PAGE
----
For regular readers of this blog (Hi Mom!) and my social media feeds, my biases this election have been made pretty clear. I have gone on at length over the last couple of years about the public policy reasons I think we need a change in Victoria, from transportation to affordable housing to regional planning and climate/energy policy. Six years into this, my initial hopes that the Liberals under Christy Clark would surprise everyone and govern to the centre have been dashed. Then tossed under the wheels of a bus. A bus recently set on fire.
To quote another notable Conservative leader, “An election is no time to discuss serious issues”, and a myriad of public policy issues in this province are clearly too serious for our major media outlets to give them headline treatment. However, the fact this following headline is not the biggest (or only) issue in this election suggests our democracy is not as healthy as we would like:
We are at the point where even the most ardent of Christy Clark supporters are not bothering to battle the perception that she, and the party she leads, is corrupt. The recent strategy to paint their opposition as similarly (if not equally) corrupt is evidence of this: they cannot deny their own record or the public perception, they just hope to splash around enough mud that everyone looks dirty.
There is no point going through the exhaustive list of ethical issues this government has faced. From the illegal stripping of teachers contracts that was defended for 12 years all the way to the Supreme Court of Canada before they had to admit they were wrong (although, they never admitted they were wrong) to the shady sale of BC Rail and resultant police investigation and hush-money scandal broken by a guy who is now a Liberal Candidate(!). There are the number of blatantly false statements on the record regarding RCMP investigations, one resulting in a death. We had triple deleting of e-mails, “Quick Wins”, a Party ED indicted for corruption in Ontario., we had Bloy, Virk, Grayden, and Boessenkool. The list goes on.
When is the last time you saw a televised debate where the moderator was comfortable reading a list of ethical failures and asking the leader of a governing party, straight out: After all this, how can we trust you? Clark’s answer was, in essence, “it doesn’t matter“. That alone should lose an election.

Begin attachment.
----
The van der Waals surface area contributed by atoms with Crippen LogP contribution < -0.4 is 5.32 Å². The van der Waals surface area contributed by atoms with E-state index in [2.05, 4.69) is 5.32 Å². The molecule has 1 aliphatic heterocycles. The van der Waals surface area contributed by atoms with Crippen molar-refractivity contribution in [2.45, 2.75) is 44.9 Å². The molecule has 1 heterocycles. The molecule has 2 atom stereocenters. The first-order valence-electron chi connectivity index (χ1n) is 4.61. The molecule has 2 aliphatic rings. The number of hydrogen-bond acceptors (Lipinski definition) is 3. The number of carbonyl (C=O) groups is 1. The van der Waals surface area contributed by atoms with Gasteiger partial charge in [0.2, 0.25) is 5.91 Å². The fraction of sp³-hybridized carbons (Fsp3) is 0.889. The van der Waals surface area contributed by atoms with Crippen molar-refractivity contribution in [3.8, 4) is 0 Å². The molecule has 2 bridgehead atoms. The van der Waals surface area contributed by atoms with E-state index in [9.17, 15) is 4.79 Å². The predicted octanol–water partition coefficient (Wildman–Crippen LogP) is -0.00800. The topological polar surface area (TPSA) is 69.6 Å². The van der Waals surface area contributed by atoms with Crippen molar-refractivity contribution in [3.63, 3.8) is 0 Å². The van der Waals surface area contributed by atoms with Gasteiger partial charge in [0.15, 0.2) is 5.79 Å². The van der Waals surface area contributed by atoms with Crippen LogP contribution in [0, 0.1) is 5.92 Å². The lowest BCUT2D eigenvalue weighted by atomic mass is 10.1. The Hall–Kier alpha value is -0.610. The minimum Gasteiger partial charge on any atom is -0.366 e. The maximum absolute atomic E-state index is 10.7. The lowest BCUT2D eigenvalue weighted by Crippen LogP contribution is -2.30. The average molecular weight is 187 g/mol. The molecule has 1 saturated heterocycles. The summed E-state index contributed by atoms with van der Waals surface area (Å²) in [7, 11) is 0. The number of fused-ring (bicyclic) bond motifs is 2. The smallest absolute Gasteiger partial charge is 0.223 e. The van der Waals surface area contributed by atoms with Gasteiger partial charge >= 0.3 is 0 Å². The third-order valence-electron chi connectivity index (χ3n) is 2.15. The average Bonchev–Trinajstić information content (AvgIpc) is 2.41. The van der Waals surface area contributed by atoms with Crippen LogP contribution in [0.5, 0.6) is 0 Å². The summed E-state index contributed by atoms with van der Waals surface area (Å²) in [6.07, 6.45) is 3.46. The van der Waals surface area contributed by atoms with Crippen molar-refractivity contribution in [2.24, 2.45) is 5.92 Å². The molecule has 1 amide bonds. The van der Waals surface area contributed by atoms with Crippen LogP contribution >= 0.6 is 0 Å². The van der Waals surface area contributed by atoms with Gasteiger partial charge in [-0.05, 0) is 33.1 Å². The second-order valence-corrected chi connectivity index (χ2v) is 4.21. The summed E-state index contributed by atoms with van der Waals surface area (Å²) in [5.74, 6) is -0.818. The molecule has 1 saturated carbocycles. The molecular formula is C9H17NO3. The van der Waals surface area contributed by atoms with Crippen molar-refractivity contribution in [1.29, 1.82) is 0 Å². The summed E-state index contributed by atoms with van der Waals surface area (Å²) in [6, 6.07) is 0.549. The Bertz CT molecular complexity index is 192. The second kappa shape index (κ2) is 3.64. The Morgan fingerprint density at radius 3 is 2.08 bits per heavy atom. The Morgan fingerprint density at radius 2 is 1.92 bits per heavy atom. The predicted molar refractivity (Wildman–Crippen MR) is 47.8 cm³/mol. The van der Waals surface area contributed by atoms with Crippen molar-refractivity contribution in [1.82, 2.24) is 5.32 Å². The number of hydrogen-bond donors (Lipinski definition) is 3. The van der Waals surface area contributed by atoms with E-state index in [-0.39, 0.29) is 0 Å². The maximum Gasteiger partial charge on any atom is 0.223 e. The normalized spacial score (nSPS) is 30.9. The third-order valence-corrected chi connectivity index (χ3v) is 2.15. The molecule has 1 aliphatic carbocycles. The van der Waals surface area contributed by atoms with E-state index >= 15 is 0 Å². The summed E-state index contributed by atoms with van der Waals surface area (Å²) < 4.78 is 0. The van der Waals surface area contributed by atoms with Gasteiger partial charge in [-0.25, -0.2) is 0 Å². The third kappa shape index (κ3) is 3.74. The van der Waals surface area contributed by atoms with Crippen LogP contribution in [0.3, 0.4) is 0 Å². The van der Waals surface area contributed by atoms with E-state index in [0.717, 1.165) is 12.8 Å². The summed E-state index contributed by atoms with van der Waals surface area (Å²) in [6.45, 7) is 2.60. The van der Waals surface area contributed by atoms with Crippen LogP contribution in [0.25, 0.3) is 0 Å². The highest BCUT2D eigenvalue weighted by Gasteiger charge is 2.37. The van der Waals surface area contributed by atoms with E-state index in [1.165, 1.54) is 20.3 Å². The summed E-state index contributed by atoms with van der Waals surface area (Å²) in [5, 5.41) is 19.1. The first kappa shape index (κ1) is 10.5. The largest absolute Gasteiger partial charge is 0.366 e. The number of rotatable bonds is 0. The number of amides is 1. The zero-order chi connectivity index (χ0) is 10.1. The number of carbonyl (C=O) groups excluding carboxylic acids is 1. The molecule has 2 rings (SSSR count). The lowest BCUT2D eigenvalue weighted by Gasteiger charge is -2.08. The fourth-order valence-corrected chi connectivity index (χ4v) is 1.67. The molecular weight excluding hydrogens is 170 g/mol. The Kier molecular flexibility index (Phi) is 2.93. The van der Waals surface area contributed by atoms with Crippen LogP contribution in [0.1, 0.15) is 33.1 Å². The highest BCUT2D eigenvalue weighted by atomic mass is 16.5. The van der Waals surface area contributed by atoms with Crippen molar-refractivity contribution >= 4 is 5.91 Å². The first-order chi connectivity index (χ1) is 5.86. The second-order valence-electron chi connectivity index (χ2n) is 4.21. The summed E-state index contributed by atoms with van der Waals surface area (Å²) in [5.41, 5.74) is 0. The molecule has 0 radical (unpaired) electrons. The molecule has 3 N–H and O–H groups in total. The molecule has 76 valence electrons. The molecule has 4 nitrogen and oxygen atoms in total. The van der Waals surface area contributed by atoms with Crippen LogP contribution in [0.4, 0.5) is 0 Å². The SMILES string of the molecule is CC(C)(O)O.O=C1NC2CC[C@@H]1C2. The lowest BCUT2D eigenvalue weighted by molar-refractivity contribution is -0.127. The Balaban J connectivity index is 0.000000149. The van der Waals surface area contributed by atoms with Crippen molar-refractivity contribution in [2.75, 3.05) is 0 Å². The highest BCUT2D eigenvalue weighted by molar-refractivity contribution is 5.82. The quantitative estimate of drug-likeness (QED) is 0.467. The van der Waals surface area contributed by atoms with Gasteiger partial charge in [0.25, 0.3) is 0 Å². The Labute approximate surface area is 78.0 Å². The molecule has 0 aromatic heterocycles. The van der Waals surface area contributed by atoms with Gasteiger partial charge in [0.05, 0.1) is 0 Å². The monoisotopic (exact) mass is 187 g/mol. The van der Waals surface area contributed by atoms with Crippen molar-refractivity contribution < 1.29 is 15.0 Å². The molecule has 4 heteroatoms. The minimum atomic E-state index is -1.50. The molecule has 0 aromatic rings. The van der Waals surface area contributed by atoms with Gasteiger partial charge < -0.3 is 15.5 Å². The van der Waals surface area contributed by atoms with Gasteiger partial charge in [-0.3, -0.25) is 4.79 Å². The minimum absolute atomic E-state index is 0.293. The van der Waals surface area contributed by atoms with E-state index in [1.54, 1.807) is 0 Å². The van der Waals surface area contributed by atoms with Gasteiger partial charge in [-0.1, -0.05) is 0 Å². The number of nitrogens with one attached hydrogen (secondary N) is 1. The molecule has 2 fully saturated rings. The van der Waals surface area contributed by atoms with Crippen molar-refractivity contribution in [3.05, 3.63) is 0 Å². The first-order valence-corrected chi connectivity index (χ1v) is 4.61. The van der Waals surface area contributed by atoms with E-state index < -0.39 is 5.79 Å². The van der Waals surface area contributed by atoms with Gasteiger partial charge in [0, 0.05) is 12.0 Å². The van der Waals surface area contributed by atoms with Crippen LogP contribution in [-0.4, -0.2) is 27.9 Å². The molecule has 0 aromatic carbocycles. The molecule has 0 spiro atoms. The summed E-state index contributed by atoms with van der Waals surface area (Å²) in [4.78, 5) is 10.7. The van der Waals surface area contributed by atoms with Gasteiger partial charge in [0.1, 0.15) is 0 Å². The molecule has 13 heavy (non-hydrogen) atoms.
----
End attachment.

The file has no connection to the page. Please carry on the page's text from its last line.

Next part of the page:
All this aside (and that is a lot to toss aside), Clark cannot escape the public’s realization that she is bought and paid for, that decisions being made are based on donation received by her party, and by herself though a tidy little fundraising dividend (that is also resulting in a police investigation). It may be the oldest axiom in politics that you “got to dance with them that brung you”, and there are varying levels of truth to that idea. I’m an elected official, I received donations from people, companies, and unions towards my campaign. I know how sensitive is the suggestion those donations come with strings, and do everything in my power to avoid conflict of interest.
However, rarely in government are these strings so laid bare as with the current BC Liberal Party. The recent report by Dermod Travis connects the dots between the donations given to the BC Liberals and the variety of benefits afforded to those who are in the Millionaires Club. From avoiding charges in the biggest environmental spill in Canada’s history to sweetheart infrastructure deals and continued access to target bears at $30,000 a pop. It is banal to read through, and it is easy to see why Clark is not even trying to mount a defense.
None of this, I note, is policy related. Nothing here is directly linked to the serious job of governance. If defeated, Christy Clark will potentially have no governance legacy at all, except a closet full of skeletons that have long since spilled out and filled the room.
But, electorally, what does it mean?
Here we are with 10 days to go, the polls show the election is still too close to call. The Postmedia Newspapers of Note are dutifully reporting BC Liberal talking points in attempt to paint the opposition as angry or creepy; social media bubbles are keeping all but the most trolly of us away from hearing different opinions, and everyone is wondering if the Greens will be spoilers, and if so, for whom? Somehow the idea of re-electing what is (according to media from New York to Los Angeles) a fossil-fuel embedded kleptocracy of the first order, is not out of the realm of possibility. Not only is this not front page, it is hardly a story at all. We are so saturated in corruption, that we have lost our sensitivity to it.
I think this government deserves relegation to the penalty box for a bunch of public policy reasons. I am more bothered by the idea that a government, so demonstrably crooked that they won’t even bother denying it anymore, actually thinks that doesn’t matter to the electorate. What really keeps me up at night, though, is that they may be right. As someone who (perhaps naively) works every day to further better public policy and the democratic process, I don’t even know what that means.